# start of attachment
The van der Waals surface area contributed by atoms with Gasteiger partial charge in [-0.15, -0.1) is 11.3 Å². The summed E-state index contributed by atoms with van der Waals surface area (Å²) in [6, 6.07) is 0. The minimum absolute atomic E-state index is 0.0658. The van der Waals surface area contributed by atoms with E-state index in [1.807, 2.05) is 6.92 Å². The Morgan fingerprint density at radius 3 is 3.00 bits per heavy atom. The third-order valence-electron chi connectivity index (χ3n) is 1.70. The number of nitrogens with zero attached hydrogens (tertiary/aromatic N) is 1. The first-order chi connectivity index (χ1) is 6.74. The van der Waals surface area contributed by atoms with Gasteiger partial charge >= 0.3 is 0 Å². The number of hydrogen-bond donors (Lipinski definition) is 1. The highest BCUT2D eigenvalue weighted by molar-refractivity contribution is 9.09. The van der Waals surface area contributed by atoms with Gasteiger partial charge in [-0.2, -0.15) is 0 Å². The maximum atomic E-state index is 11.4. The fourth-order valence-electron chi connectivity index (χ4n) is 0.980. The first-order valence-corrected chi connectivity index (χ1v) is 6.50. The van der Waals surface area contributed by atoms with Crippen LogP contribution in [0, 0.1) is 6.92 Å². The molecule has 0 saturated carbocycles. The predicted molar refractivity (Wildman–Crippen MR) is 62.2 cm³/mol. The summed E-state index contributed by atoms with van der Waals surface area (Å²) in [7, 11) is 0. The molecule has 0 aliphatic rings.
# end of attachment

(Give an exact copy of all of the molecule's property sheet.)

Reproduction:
The van der Waals surface area contributed by atoms with Gasteiger partial charge in [-0.15, -0.1) is 11.3 Å². The summed E-state index contributed by atoms with van der Waals surface area (Å²) in [6, 6.07) is 0. The minimum absolute atomic E-state index is 0.0658. The van der Waals surface area contributed by atoms with E-state index in [1.807, 2.05) is 6.92 Å². The Morgan fingerprint density at radius 3 is 3.00 bits per heavy atom. The third-order valence-electron chi connectivity index (χ3n) is 1.70. The number of nitrogens with zero attached hydrogens (tertiary/aromatic N) is 1. The first-order chi connectivity index (χ1) is 6.74. The van der Waals surface area contributed by atoms with Gasteiger partial charge >= 0.3 is 0 Å². The number of hydrogen-bond donors (Lipinski definition) is 1. The highest BCUT2D eigenvalue weighted by molar-refractivity contribution is 9.09. The van der Waals surface area contributed by atoms with Gasteiger partial charge in [-0.2, -0.15) is 0 Å². The maximum atomic E-state index is 11.4. The fourth-order valence-electron chi connectivity index (χ4n) is 0.980. The first-order valence-corrected chi connectivity index (χ1v) is 6.50. The van der Waals surface area contributed by atoms with Crippen LogP contribution in [0, 0.1) is 6.92 Å². The molecule has 0 saturated carbocycles. The predicted molar refractivity (Wildman–Crippen MR) is 62.2 cm³/mol. The summed E-state index contributed by atoms with van der Waals surface area (Å²) in [7, 11) is 0. The molecule has 0 aliphatic rings.